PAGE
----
Time Out rating:
Not yet rated
Time Out says
Thu May 16 2013
Law, what is it good for? Not much in Mexican filmmaker Amat Escalante's third feature 'Heli', a portrait of a poor, hardworking family screwed once by crime and once again for luck by the authorities in smalltown Mexico. Escalante's last film, 'Los Bastardos’, slapped no-frills nihilism on to its tale of Mexican robbers in California. 'Heli' is similarly confrontational. Scenes of hanging and decapitation are rivalled in shock value only by an episode involving flaming testicles and one in which a small dog gets its neck wrung. But what threatens to descend into an arthouse horror show of physical indignity piled on to psychological torture in the end becomes something more sad, sombre and even, in a crooked way, oddly reassuring.
Heli (Armando Espitia) is a young man living with his father, his school-age sister Estela (Andrea Vergara), his wife and their baby in a small town. He works at the same car factory as his unassuming dad, although on different shifts, while his wife is still adjusting to being a mother and recovering from a difficult birth. His sister, a conscientious student, is stumbling through an unconsummated love affair with a slightly older guy, Beto (Juan Eduardo Palacios), who is treated like dirt (forced to roll in vomit; head hovered over a toilet) in brutal police cadet training sessions in the desert. One foolish decision on the too-green sister's part – allowing Beto to hide some drugs in a water tank on the roof of their home – sends the lives of her entire family into a tailspin. The sudden involvement of a vicious special crime force and, later, the corrupt local police only reinforces the picture of this family as victims of forces way beyond their control.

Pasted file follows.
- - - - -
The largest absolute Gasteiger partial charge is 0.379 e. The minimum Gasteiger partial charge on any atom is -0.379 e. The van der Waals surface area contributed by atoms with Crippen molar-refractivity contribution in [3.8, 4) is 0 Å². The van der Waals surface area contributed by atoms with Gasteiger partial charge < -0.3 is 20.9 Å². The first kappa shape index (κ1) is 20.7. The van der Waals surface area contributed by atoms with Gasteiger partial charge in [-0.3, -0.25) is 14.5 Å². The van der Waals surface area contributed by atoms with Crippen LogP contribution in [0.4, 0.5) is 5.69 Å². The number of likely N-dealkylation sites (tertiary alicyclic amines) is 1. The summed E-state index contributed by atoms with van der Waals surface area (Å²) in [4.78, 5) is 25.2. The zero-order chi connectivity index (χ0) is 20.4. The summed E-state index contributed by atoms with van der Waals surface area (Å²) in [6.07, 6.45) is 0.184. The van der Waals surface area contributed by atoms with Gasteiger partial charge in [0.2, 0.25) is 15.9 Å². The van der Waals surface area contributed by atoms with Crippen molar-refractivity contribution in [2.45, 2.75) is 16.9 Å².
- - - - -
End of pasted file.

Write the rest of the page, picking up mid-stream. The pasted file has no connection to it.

Escalante's control of his storytelling is exemplary; his gently inquisitive, sometimes teasing camerawork and his desire to linger on people and places and find some hope in the natural world are much-needed counterpoints to the harshness of the film's more in-your-face gory details. What makes 'Heli' more interesting than just a stark picture of a community in a mess are its nuanced suggestions of how evil at the top seeps down to corrupt at the lowest levels of society. Small mistakes can kickstart events which are horrific when there's no moral or institutional certainty to rely on. There's also a strong strain of empathy running through the film and even a last-minute reminder of how families can endure the most terrible events. If 'Heli' lacks enough focus and thematic clarity to make it properly special, it's still winningly provocative and always compelling.
Author: Dave Calhoun